Abwehr (pronounced ‘arb-vair‘)
The Nazi information-gathering and military intelligence agency, formed in 1921 and later absorbed into the Wehrmacht. The Abwehr was important to the Nazi war effort – but many of its officers were involved in plots and conspiracies against Hitler.
The Nazi codename for their euthanasia program, authorised by Hitler in September 1939 and started soon after. The main targets of Aktion T4 were the physically and mentally disabled.
(German, ‘linking’) In the context of the 1930s, the proposed unification of Germany and Austria. This had been specifically prohibited by the Versailles treaty, however, the rising Nazi movement within Austria allowed Hitler to proceed with unification in 1938.
Any ideas or actions which promote hatred of Jewish people, on the basis of their race. Anti-Semitism was the cornerstone of Nazi racial policy, which considered Jews to be both untermensch and at the centre of a vast global conspiracy to undermine national governments.
The act of giving hostile leaders or governments what they want in order to limit tension and/or prevent conflict. Often used with regard to international acceptance of the Nazi takeover of Czechoslovakia in 1938.
In Nazi racial policy, a northern European and Scandinavian ethnic group, comprised mostly of people with fair skin, blonde hair and blue eyes.
A government-approved document certifying one’s bloodline and pure Aryan heritage. An Aryan certificate was required before starting certain types of employment. There were different types and levels of Aryan certificate, for example, NSDAP members were required to show evidence of their family tree back to at least 1800.
A paragraph or clause inserted into employment contracts which excluded non-Aryans – particularly Jews – from accepting jobs. These clauses were used around Europe in the 1800s but they increased markedly under the Nazis.
The concept of economic self-sufficiency, where a nation is able to locate, harvest or produce whatever material it needs, without relying on foreign imports. Autarky was a long-term objective of the Nazis, though it was never achieved.
Describes a government that makes decisions without consultation or equivocation, and can wield considerable power without being answerable to others.
A public freeway. A network of autobahns was constructed by the Nazis in the mid-1930s as a public work scheme to reduce unemployment.
(German, ‘block leader’) A low-level Nazi Party official, responsible for supervision, reporting, propaganda distribution and ‘political education’ of 20-60 houses.
(German, ‘blood order’) A Nazi Party medal awarded to those who had been participants in the party’s failed Munich putsch of 1923.
Blut und Boden
(German, ‘blood and soil’) A slogan which emphasised German ethnicity and ties to the land. It was used by the Nazis to appeal to conservative Germans, particularly farmers.
A campaign of refusing to trade with particular people or businesses, either to press a political point or to cause economic suffering.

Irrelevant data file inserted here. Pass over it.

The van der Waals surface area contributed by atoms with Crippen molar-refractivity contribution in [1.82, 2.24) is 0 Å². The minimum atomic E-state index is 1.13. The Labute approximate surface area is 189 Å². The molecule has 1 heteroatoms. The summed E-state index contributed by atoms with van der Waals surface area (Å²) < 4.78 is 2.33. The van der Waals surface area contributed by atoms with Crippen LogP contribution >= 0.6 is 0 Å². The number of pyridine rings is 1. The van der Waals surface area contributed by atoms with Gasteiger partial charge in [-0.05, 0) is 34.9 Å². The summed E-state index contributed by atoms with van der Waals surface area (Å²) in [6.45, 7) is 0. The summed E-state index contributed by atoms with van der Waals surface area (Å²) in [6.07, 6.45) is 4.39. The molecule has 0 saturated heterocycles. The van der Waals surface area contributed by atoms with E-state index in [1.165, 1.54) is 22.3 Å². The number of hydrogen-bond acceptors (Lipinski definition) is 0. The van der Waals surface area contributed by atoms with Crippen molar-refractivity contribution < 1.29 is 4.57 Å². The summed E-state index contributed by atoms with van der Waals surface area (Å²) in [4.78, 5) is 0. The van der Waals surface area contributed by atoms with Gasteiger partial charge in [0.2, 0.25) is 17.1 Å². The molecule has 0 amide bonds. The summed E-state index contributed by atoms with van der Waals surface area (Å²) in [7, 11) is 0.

Brownshirts (see SA)
Bund Deutscher Madel (or BDM)
(German, ‘League of German Maidens’) A Nazi-run youth group for girls aged 14-18, focusing on ‘feminine’ qualities and skill, health, beauty, domestic skills and Nazi ideology.
The head of government in Germany during the Weimar and early Nazi period (1919-34). Broadly equivalent to a prime minister in other systems, the chancellor was appointed – and dismissed – by the Reich president.
Any government which is formed by an alignment or agreement between two or more political parties, often so they hold a majority in the legislature.
communism (also Marxism)
A political ideology that seeks to create a society without classes or gross economic inequalities. Communism was prominent in Europe before, during and after World War I. There was a communist government in Russia from 1917 and several attempted communist revolutions across Europe.
A facility where large numbers of people are concentrated and detained, either as punishment or to withdraw them from the civilian population. The Nazis constructed the first concentration camps at Dachau and Oranienburg in 1933, primarily to house political prisoners.
Any law, order or instruction handed down by a leader or a government in an arbitrary fashion.
Deutsche Arbeitsfront or DAF
(German, ‘German Labour Front’) A Nazi-run workers’ association, created by the government in 1933 to replace trade unions. Led by Robert Ley, the DAF became the Nazis’ main agency for managing and deploying labour.
(German, ‘of German blood’) The term for a fully Aryan German citizen, as defined by the Nuremberg Laws.
Dolchstosslegende (see stab-in-the-back)
Describes extraordinary and expansive powers, such as the authority to rule by decree or to suspend legal and civil rights, granted to national leaders to deal with a crisis or national threat.
A law passed by the Reichstag in March 1933, giving Hitler extensive emergency powers for five years. This act effectively established the Nazi dictatorship, removing constitutional limits on Hitler’s authority.